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An image of sheep reflecting the common experience of Imposter Syndrome among everyone.

Imposter Syndrome (and why almost everyone has it)

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Imposter Syndrome (and why almost everyone has it)

Imposter syndrome is the pervasive idea that we’re not actually good enough, people think we are better than we are, and at any moment we’re going to get found out and disappoint everyone.

Beyond the workplace

Imposter syndrome is most associated with professionals. It can range from a medical professional who feels like they’ve been projecting an image of confidence too much, to a writer or musician who is sure that their next piece will never live up to the acclaim of previous pieces and everyone will suddenly realize they don’t know what they’re doing, to a middle-manager who feels like nobody above or below them realizes how little they know how to do.

But! Less talked-about (but no less prevalent) is imposter syndrome in other areas of life. New parents tend to feel this strongly, as can the “elders” of a family that everyone looks to for advice and strength and support. Perhaps worst is when the person most responsible for the finances of a household feels like everyone just trusts them to keep everything running smoothly, and maybe they shouldn’t because it could all come crashing down at any moment and everyone will see them for the hopeless shambles of a human being that they really are.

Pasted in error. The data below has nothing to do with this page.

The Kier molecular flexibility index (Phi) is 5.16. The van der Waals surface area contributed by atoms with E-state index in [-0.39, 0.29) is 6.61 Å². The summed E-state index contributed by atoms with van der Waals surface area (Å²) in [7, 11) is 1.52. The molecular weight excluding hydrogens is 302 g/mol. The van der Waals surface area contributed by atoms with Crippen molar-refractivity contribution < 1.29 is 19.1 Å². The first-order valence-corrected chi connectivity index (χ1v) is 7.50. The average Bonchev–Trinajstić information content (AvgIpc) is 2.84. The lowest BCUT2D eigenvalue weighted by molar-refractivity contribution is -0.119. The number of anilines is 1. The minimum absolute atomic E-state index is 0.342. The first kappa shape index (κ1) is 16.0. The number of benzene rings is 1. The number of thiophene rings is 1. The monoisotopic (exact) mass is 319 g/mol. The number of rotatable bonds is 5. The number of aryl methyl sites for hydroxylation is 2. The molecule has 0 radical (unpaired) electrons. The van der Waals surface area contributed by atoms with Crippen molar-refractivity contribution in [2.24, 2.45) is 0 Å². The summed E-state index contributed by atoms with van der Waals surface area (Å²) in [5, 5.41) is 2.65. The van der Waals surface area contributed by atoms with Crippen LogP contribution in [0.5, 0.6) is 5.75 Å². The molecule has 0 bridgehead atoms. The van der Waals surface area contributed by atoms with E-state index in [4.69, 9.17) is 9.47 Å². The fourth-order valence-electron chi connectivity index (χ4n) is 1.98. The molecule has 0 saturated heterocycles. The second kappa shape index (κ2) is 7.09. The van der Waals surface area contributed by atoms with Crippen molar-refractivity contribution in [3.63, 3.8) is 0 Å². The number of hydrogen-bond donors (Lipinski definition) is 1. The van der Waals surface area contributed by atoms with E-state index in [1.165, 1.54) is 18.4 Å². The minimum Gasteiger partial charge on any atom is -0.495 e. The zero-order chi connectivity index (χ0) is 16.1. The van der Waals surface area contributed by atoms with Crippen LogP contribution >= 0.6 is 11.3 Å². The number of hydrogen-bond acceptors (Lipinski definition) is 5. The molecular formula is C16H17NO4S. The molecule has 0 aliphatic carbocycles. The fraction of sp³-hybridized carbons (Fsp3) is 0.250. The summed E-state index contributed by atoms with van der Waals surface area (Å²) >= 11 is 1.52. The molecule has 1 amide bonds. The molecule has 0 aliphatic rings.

Feelings are not facts

And yet (while everyone makes mistakes sometimes) the reality is that we’re all doing our best. Given that imposter syndrome affects up to 82% of people, let’s remember to have some perspective. Everyone feels like they’re winging it sometimes. Everyone feels the pressure.

Well, perhaps not everyone. There’s that other 18%. Some people are sure they’re the best thing ever. Then again, there’s probably some in that 18% that actually feel worse than the 82%—they just couldn’t admit it, even in an anonymized study.

But one thing’s for sure: it’s very, very common. Especially in high-performing women, by the way, and people of color. In other words, people who typically “have to do twice as much to get recognized as half as good”.

That said, the flipside of this is that people who are not in any of those categories may feel “everything is in my favor, so I really have no excuse to not achieve the most”, and can sometimes take very extreme actions to try to avoid perceived failure, and it can be their family that pays the price.

Things to remember

If you find imposter syndrome nagging at you, remember these things:

  • There are people far less competent than you, doing the same thing
  • Nobody knows how to do everything themselves, especially at first
  • If you don’t know how to do something, you can usually find out
  • There is always someone to ask for help, or at least advice, or at least support

At the end of the day, we evolved to eat fruit and enjoy the sun. None of us are fully equipped for all the challenges of the modern world, but if we do our reasonable best, and look after each other (and that means that you too, dear reader, deserve looking after as well), we can all do ok.

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